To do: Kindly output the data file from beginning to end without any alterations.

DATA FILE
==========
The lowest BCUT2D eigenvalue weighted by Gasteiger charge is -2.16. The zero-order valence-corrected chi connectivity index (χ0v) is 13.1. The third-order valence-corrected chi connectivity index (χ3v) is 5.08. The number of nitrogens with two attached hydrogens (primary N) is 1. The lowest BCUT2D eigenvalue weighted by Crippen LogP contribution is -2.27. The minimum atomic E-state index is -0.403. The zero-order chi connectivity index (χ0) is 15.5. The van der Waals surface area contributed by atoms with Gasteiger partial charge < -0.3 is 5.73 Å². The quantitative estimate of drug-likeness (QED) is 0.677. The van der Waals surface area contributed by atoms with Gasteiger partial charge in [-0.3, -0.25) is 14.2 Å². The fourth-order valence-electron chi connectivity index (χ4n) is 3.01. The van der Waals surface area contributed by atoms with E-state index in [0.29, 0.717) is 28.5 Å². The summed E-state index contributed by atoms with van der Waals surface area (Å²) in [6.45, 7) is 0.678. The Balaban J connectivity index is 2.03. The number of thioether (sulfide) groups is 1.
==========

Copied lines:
The lowest BCUT2D eigenvalue weighted by Gasteiger charge is -2.16. The zero-order valence-corrected chi connectivity index (χ0v) is 13.1. The third-order valence-corrected chi connectivity index (χ3v) is 5.08. The number of nitrogens with two attached hydrogens (primary N) is 1. The lowest BCUT2D eigenvalue weighted by Crippen LogP contribution is -2.27. The minimum atomic E-state index is -0.403. The zero-order chi connectivity index (χ0) is 15.5. The van der Waals surface area contributed by atoms with Gasteiger partial charge < -0.3 is 5.73 Å². The quantitative estimate of drug-likeness (QED) is 0.677. The van der Waals surface area contributed by atoms with Gasteiger partial charge in [-0.3, -0.25) is 14.2 Å². The fourth-order valence-electron chi connectivity index (χ4n) is 3.01. The van der Waals surface area contributed by atoms with E-state index in [0.29, 0.717) is 28.5 Å². The summed E-state index contributed by atoms with van der Waals surface area (Å²) in [6.45, 7) is 0.678. The Balaban J connectivity index is 2.03. The number of thioether (sulfide) groups is 1.